So… How do parents in urban areas send their kids to neighborhood public schools? It just doesn’t make sense… As noted earlier, Black parents in today’s urban settings have very real choices… They must be unaware of the options available to them. Their decisions to enroll their children in neighborhood public schools MUST be based on limited and uncertain information regarding alternative educational placements. The Black Cager is dedicated to providing information in an accessible and easily understood manner to Black parents, grandparents and other caregivers.
So, how bad is it? The writing has been on the wall for a while… Black parents cannot say the were not warned…
First, they cut the funding. Then they watched the district suffocate as a result.
In June of 2013 Philadelphia Superintendent William R. Hite Jr. laid off 3,783 employees, because of the district’s financial crisis. The list included 676 teachers, 283 counselors, 127 assistant principals, and 1,202 noontime aides. “These … employees are more than numbers: these are people — professionals — who play important roles in the lives of thousands of students throughout our city,” Hite said at a news briefing.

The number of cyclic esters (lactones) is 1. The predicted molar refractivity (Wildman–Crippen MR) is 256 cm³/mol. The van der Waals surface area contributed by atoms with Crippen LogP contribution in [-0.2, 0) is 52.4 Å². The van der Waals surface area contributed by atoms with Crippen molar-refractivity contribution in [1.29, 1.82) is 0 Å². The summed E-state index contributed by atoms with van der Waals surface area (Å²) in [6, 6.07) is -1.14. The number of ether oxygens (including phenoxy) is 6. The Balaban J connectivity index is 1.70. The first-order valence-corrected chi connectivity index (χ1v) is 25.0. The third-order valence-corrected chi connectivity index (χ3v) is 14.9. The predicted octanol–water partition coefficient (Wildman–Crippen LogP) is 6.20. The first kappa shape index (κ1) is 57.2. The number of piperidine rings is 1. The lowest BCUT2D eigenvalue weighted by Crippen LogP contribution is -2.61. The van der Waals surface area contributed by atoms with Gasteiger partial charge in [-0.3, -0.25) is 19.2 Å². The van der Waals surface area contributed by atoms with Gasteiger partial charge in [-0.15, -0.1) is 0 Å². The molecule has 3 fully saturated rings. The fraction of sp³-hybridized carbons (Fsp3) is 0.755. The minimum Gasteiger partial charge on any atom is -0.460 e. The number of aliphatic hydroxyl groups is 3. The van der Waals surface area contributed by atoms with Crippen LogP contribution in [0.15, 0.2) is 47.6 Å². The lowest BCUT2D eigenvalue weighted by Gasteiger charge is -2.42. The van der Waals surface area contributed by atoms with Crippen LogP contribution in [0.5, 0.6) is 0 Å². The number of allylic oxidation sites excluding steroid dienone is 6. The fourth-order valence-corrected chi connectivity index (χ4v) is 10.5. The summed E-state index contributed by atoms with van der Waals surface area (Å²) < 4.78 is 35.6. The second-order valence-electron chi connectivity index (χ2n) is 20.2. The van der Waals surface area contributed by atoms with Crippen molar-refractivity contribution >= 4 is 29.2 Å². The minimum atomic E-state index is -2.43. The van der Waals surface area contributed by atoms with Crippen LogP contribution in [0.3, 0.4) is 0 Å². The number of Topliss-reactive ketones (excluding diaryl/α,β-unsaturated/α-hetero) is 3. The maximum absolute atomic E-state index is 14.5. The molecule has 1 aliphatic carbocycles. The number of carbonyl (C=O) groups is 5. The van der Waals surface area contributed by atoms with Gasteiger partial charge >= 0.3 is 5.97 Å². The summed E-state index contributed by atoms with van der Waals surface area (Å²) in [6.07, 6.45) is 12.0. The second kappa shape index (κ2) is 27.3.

Hite called the layoffs “nothing less than catastrophic for our schools and students… Every aspect of the district will feel the impact — schools, regional offices, and central office — along with employees ranging from senior administrators to support staff.”
Water damage and mold on wall at Furness HS, School District of Philadelphia
Two years later, the catastrophe has been realized. Approximately, 83 percent of Philadelphia public school students in grades 3-8 failed the state Pennsylvania System of School Assessment (PSSA) exam in math. In reading, 68 percent failed and 63 percent failed the science exam. Apologists will cite the “new” version of the test as the main factor explaining the horrific performance. It can explain some of the increase in the number of failing students. However, a majority of Philadelphia public school student failed the old test as well.
The fact remains, for years an overwhelming majority of Philadelphia’s public school students have been performing abysmally on standardized state assessments. One can only conclude that, for the most part, students attending neighborhood public schools are simply incapable of competing with students in surrounding suburban public schools and Philadelphia area private schools.
More than 8 out of 10 students cannot perform grade level math!